Given his strength, courage, and willingness to commit evil, Macbeth might seem to be Machiavelli's ideal prince. Actually, he manages to fall short in several regards, not the least of which is his inability to dissimulate. From the moment he hears the witches' prediction, his ambition becomes transparent. He attracts Banquo's suspicion early on, and he has to be instructed by Lady Macbeth to hide his feelings from the first moment she sees him:

Your face, my thane, is as a book, where men
May read strange matters. To beguile the time,
Look like the time; bear welcome in your eye,
Your hand, your tongue; look like th' innocent flower,
But be the serpent under't.


His acting abilities hardly improve once he becomes king. The play is filled with references to Macbeth's ill-fitting costumes (I.iii.144-46; V.ii.20-23), references which are usually read as symbols of Macbeth's inability to "fill Duncan's shoes." I would like to suggest that these costumes which never seem to fit may also refer to Macbeth's incompetence at maintaining illusion. The mask of the "mystery of state" keeps slipping, revealing Macbeth's naked face-filled with ambition, fear, hatred-for anyone to read. He reveals fear and guilt in the banquet scene in front of the assembled lords of Scotland, and Macduff senses danger in time to escape his grasp. The sarcastic exchange between Lennox and another lord in Act 111, scene vi, reveals that not one of his attempts to shift the blame for his crimes has succeeded. One tactic for which Machiavelli praises Borgia is his use of Rimirro de Orca; Rimirro commits all of the crimes necessary to pacify the Romagna, and once the people begin to hate him for his cruelty, he is killed, leaving Borgia both secure and popular. Unlike Borgia, Macbeth carries the personal stigma of every crime in his realm.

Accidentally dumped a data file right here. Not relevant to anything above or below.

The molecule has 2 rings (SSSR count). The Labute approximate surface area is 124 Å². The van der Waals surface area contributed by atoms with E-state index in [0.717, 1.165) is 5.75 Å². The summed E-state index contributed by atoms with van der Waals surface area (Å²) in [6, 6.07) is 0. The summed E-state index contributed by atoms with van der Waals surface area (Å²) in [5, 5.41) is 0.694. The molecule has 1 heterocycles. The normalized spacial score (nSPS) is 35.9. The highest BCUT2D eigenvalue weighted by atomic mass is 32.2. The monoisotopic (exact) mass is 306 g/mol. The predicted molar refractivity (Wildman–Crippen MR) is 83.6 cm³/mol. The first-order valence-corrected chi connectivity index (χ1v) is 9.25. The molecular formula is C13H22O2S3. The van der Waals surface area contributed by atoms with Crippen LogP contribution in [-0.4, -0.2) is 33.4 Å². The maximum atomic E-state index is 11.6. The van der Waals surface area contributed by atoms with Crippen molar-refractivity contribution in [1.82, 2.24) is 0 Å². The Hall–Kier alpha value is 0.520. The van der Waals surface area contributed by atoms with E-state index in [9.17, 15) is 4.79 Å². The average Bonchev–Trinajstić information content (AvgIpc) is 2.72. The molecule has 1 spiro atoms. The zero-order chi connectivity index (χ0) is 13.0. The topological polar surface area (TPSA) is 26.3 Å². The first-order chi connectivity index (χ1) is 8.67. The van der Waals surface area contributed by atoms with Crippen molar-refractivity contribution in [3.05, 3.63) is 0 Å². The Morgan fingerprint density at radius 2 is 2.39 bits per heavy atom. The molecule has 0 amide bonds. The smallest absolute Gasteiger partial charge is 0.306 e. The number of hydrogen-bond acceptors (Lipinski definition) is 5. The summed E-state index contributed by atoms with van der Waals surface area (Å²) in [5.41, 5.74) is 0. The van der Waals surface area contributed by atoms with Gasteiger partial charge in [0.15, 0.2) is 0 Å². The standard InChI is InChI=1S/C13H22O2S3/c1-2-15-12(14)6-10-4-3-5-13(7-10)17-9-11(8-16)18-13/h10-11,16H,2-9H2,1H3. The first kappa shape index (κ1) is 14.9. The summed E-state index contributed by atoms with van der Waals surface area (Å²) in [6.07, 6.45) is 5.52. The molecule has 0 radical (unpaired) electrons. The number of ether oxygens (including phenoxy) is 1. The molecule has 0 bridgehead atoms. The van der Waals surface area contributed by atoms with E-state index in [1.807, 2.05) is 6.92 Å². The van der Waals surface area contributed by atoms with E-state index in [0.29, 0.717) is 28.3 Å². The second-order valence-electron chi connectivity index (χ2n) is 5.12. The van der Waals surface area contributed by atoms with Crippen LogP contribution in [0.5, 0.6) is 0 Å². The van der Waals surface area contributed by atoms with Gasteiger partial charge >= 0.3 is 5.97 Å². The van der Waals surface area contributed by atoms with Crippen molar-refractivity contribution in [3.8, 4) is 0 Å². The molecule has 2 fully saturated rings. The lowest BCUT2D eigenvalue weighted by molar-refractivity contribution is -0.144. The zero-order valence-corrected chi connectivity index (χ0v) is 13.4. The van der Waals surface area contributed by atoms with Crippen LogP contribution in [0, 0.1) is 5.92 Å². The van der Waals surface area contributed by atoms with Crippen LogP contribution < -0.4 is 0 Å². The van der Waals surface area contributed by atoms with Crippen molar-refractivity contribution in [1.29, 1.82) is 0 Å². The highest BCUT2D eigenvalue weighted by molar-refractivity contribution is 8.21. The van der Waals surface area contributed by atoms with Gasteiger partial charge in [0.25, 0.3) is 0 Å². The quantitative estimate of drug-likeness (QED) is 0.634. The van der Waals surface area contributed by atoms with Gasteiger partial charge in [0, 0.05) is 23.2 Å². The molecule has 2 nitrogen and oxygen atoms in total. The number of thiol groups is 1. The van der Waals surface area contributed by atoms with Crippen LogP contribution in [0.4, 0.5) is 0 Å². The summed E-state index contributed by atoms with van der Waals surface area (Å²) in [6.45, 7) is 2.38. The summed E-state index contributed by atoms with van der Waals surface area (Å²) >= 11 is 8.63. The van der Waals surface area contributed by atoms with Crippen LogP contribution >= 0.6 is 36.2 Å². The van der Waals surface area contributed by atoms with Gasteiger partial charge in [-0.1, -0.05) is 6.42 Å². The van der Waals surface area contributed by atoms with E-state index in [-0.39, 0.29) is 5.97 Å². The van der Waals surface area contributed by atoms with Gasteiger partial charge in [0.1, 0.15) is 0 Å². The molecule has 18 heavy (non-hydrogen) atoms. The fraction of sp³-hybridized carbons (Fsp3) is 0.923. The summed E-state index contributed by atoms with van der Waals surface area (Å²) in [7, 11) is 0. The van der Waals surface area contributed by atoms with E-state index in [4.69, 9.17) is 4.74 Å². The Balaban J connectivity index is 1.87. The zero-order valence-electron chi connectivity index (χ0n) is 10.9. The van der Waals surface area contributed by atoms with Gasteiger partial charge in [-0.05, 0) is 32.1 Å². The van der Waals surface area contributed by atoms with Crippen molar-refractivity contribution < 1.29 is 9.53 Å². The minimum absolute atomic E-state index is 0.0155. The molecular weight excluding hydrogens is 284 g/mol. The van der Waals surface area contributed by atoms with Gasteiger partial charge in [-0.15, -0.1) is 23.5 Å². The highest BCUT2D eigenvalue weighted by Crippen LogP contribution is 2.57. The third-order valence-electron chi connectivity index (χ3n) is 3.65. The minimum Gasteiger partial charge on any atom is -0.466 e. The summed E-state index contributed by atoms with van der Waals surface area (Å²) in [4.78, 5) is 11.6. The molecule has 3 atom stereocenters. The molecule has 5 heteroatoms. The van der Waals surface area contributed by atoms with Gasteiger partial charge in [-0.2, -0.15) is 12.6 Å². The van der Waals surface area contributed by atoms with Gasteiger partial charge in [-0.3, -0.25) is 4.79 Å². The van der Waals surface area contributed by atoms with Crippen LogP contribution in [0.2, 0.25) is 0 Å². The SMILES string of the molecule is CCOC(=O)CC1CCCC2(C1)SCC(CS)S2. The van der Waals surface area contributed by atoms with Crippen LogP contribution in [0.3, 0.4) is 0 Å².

However, by Machiavellian standards Macbeth's greatest sin would probably be not his inability to dissimulate but his initial reluctance to commit totally to the course of wrongdoing that his position as usurping prince has made essential. In The Discourses Machiavelli praises the wisdom of those who prefer to live as private citizens rather than suffer the guilt all kings must incur. He goes on to warn against the greatest danger, the desire to have it all-the clean conscience of a private man and the power of a prince. Having just described the means by which Philip of Macedon made himself prince of Greece, Machiavelli states:

Such methods are exceedingly cruel, and are repugnant to any